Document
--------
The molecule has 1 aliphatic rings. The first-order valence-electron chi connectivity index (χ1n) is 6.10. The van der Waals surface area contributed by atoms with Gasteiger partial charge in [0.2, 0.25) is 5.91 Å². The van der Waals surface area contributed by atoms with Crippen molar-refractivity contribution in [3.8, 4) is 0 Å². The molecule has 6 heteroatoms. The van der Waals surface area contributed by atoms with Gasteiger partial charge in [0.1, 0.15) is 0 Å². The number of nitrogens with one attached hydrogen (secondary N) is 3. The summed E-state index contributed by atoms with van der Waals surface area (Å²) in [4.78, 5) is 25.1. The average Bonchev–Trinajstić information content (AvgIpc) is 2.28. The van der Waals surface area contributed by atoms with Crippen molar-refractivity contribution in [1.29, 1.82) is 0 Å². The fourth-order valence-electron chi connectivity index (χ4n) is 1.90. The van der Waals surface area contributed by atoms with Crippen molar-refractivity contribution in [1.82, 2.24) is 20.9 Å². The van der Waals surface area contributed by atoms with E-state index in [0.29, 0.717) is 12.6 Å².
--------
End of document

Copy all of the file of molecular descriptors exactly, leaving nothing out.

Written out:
The molecule has 1 aliphatic rings. The first-order valence-electron chi connectivity index (χ1n) is 6.10. The van der Waals surface area contributed by atoms with Gasteiger partial charge in [0.2, 0.25) is 5.91 Å². The van der Waals surface area contributed by atoms with Crippen molar-refractivity contribution in [3.8, 4) is 0 Å². The molecule has 6 heteroatoms. The van der Waals surface area contributed by atoms with Gasteiger partial charge in [0.1, 0.15) is 0 Å². The number of nitrogens with one attached hydrogen (secondary N) is 3. The summed E-state index contributed by atoms with van der Waals surface area (Å²) in [4.78, 5) is 25.1. The average Bonchev–Trinajstić information content (AvgIpc) is 2.28. The van der Waals surface area contributed by atoms with Crippen molar-refractivity contribution in [1.29, 1.82) is 0 Å². The fourth-order valence-electron chi connectivity index (χ4n) is 1.90. The van der Waals surface area contributed by atoms with Crippen molar-refractivity contribution in [1.82, 2.24) is 20.9 Å². The van der Waals surface area contributed by atoms with E-state index in [0.29, 0.717) is 12.6 Å².